Queensland Museum researchers, powered by Project DIG, have been part of a rescue mission to preserve a centuries old Aboriginal tree carving, helping document it for future generations using technology known as photogrammetry.
The rare and endangered dendroglyph, a symbolic scar tree of the Traditional Owners from Western Yalanji in Far North Queensland, was at risk of being destroyed during the wet season after the host yellow walnut tree died from a fungal and insect infestation in late 2018.
A collaborative rescue team including Queensland Museum, experts from Western Yalanji Aboriginal Corporation (WYAC), Queensland Parks and Wildlife Service (QPWS), and Wet Tropics Management Authority (WTMA) worked together to preserve the culturally significant dendroglyph using two different methods.
The rescue team embarked on an epic journey involving helicopters and a four-hour trek through challenging terrain to access the dendroglyph, located in remote rainforest of the Mt Windsor Tablelands in North Queensland.
The two methods of preservation included photogrammetry (the science of making measurements from photographs), led by Queensland Museum and a fibreglass and latex mould managed by Western Yalanji Aboriginal Corporation (WYAC).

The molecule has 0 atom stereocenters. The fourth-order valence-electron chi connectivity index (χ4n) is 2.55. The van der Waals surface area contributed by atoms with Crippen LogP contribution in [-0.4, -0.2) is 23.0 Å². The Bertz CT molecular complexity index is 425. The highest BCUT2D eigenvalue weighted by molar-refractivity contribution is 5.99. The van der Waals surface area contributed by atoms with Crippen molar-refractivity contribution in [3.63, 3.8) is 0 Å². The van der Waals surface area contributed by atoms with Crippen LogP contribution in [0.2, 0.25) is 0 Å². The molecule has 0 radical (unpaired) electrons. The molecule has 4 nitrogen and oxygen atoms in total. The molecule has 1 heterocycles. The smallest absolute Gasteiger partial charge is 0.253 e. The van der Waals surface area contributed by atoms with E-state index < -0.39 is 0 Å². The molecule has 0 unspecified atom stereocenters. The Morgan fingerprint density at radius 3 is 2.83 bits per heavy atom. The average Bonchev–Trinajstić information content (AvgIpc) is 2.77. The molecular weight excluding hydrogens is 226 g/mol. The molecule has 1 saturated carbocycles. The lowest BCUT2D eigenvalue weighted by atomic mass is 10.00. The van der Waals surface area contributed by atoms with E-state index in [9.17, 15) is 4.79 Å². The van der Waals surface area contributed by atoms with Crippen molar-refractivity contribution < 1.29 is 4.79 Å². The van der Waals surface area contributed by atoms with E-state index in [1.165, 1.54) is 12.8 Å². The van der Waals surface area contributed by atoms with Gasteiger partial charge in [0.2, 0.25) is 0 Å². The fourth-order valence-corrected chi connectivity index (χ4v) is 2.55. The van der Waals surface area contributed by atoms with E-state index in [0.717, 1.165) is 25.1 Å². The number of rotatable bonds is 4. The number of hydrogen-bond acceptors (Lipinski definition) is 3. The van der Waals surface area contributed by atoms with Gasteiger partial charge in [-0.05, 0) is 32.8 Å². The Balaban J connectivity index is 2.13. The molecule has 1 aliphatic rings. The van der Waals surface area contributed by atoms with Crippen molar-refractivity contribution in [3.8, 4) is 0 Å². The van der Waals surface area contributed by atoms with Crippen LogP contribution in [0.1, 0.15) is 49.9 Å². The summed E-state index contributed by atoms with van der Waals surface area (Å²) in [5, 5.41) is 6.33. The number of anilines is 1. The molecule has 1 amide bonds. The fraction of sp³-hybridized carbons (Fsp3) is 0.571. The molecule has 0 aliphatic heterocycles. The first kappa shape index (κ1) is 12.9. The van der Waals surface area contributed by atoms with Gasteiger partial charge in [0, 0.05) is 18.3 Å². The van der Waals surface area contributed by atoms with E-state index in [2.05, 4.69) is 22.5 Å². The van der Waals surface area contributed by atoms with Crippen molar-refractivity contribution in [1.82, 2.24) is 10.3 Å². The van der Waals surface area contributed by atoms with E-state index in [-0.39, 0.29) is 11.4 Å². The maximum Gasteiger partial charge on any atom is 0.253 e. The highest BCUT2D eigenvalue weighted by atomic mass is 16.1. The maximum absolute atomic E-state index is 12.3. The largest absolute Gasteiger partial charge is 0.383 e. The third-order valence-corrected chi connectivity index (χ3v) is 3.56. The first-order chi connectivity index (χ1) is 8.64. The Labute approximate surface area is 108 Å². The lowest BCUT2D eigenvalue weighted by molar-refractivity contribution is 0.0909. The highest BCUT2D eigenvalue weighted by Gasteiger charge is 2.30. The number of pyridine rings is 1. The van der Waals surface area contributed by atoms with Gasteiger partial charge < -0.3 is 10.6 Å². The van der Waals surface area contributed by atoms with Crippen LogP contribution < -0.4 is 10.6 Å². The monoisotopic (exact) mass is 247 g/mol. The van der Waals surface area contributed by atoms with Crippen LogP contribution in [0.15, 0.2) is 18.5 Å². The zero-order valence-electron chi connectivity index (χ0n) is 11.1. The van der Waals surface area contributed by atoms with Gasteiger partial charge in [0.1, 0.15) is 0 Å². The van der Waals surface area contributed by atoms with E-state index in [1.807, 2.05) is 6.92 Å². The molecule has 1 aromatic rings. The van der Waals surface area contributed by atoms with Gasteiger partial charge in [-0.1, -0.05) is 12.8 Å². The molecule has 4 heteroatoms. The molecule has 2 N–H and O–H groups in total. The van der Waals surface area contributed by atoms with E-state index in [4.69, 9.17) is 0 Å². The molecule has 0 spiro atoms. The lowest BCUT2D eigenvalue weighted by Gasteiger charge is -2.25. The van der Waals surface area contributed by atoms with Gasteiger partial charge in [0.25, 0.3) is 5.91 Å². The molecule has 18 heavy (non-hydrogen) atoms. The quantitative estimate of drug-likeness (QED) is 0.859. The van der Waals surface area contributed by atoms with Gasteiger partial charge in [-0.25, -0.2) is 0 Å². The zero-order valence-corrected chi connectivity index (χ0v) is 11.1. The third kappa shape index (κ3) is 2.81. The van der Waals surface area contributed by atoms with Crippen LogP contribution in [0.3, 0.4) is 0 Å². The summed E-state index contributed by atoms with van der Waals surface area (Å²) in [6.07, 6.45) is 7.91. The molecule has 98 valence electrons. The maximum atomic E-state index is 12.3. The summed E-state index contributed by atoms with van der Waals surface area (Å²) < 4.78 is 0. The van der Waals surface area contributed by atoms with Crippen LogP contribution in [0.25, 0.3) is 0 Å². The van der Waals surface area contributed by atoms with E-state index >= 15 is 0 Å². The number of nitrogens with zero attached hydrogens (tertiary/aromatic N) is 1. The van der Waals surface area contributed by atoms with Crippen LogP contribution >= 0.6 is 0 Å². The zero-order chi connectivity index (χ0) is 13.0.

The photogrammetry driven by Queensland Museum and BHP’s partnership called Project DIG captured more than 600 individual high-resolution images in challenging physical conditions. These photos have been ‘stitched’ together using advanced digital imaging software to form a 3D model of the dendroglyph.
The dendroglyph will now be a part of Queensland Museum’s digital collection being developed by Project DIG. A 3D model of the dendroglyph will also be presented to the Traditional Owners from Western Yalanji as an example of how they can preserve and protect their cultural assets for generations to come.
The institutions will jointly author a research paper comparing the results of the two methods to assist in future preservation works of Indigenous scar trees.
Mount Windsor crew creating latex/fibreglass mould from dendroglyph.